I remember it was a total horror show, and then you get imprinted by that if you think about the psychiatry and so how you perceive the psychiatry and doctors and all that; you are a little cautious with doctors what you tell them and such, so they do not misinterpret you. (Interview 7)

In addition, many informants described the mechanical restraints situation as traumatic. They believed that they had been so frightened and violated by the incident that it had marked them. Some described sleeping problems and that they thought about the mechanical restrain situation on a daily basis. They could feel poorly long after the incident when they thought about it, and it had created worry and feelings of fear within them. Thoughts about disproportionate measures in psychiatry emerged and the restraining procedure had not been performed the way it should have been according to directions:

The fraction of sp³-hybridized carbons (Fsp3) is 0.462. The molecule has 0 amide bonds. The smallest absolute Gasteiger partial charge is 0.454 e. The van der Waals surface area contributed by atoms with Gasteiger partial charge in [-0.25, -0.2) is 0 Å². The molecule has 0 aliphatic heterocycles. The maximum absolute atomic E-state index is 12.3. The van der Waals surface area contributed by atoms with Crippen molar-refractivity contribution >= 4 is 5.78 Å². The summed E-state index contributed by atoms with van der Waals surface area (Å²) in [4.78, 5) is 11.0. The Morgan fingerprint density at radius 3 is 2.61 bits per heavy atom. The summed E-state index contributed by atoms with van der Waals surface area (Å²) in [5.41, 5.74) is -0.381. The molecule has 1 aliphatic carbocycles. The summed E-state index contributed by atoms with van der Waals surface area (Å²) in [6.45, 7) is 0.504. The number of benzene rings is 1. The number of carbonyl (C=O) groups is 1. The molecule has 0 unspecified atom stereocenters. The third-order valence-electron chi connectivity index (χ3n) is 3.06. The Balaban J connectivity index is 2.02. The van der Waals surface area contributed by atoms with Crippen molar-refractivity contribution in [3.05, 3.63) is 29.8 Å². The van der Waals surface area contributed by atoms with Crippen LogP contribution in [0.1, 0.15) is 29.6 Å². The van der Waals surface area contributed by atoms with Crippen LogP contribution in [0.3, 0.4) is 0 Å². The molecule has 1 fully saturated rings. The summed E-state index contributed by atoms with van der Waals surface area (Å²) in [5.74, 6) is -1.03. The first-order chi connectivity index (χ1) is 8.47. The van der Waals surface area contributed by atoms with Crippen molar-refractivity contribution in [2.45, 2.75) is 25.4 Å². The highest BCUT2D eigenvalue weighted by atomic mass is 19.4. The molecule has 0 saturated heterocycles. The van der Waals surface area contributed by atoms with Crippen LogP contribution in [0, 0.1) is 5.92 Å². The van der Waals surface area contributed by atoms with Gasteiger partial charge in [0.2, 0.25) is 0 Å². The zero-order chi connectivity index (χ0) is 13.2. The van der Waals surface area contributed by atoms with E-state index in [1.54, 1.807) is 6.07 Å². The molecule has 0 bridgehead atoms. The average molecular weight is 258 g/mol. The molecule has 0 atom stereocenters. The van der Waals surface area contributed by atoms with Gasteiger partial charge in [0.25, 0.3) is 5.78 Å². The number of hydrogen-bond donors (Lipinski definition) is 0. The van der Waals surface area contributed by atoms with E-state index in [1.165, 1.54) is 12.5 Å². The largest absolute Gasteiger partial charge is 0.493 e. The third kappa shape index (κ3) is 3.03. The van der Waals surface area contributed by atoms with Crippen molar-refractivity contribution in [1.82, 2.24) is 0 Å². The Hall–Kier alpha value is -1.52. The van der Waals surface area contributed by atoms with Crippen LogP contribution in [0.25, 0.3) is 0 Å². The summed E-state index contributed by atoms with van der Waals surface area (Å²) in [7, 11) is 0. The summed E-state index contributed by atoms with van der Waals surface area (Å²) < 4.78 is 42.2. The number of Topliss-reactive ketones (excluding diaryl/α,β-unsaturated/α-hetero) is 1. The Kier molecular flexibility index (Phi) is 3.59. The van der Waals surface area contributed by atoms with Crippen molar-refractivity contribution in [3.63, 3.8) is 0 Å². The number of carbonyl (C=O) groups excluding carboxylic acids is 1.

This is probably, I believe, quite a major intervention and too many actually. Maybe then especially if you are, so to say, “clear in the head” when it happens and so and that you remember it, then it becomes kind of like a trauma. (Interview 4)

A point of view that permeated almost all the interviews was that the negative reactions to the mechanical restraints situation could have been prevented. It could have been avoided with the use of a professional, composed, and stable attitude and quality care from the staff.

3.5. Physical Presence and Giving Information